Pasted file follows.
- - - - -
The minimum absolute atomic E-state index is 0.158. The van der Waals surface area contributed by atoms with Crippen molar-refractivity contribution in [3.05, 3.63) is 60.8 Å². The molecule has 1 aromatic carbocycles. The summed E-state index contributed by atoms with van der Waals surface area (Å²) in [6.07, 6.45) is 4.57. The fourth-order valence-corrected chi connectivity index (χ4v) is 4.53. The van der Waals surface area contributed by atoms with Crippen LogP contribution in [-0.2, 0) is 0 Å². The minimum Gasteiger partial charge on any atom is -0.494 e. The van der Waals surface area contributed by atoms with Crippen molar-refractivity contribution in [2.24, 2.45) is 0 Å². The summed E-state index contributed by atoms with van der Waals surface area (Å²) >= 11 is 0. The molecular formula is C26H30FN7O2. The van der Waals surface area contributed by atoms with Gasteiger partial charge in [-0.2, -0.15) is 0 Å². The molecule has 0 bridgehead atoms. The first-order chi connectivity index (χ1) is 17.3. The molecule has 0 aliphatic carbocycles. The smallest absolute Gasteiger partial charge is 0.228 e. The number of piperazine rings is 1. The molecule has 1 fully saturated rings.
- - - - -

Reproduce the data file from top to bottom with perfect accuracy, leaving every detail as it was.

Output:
The minimum absolute atomic E-state index is 0.158. The van der Waals surface area contributed by atoms with Crippen molar-refractivity contribution in [3.05, 3.63) is 60.8 Å². The molecule has 1 aromatic carbocycles. The summed E-state index contributed by atoms with van der Waals surface area (Å²) in [6.07, 6.45) is 4.57. The fourth-order valence-corrected chi connectivity index (χ4v) is 4.53. The van der Waals surface area contributed by atoms with Crippen LogP contribution in [-0.2, 0) is 0 Å². The minimum Gasteiger partial charge on any atom is -0.494 e. The van der Waals surface area contributed by atoms with Crippen molar-refractivity contribution in [2.24, 2.45) is 0 Å². The summed E-state index contributed by atoms with van der Waals surface area (Å²) >= 11 is 0. The molecular formula is C26H30FN7O2. The van der Waals surface area contributed by atoms with Gasteiger partial charge in [-0.2, -0.15) is 0 Å². The molecule has 0 bridgehead atoms. The first-order chi connectivity index (χ1) is 17.3. The molecule has 0 aliphatic carbocycles. The smallest absolute Gasteiger partial charge is 0.228 e. The number of piperazine rings is 1. The molecule has 1 fully saturated rings.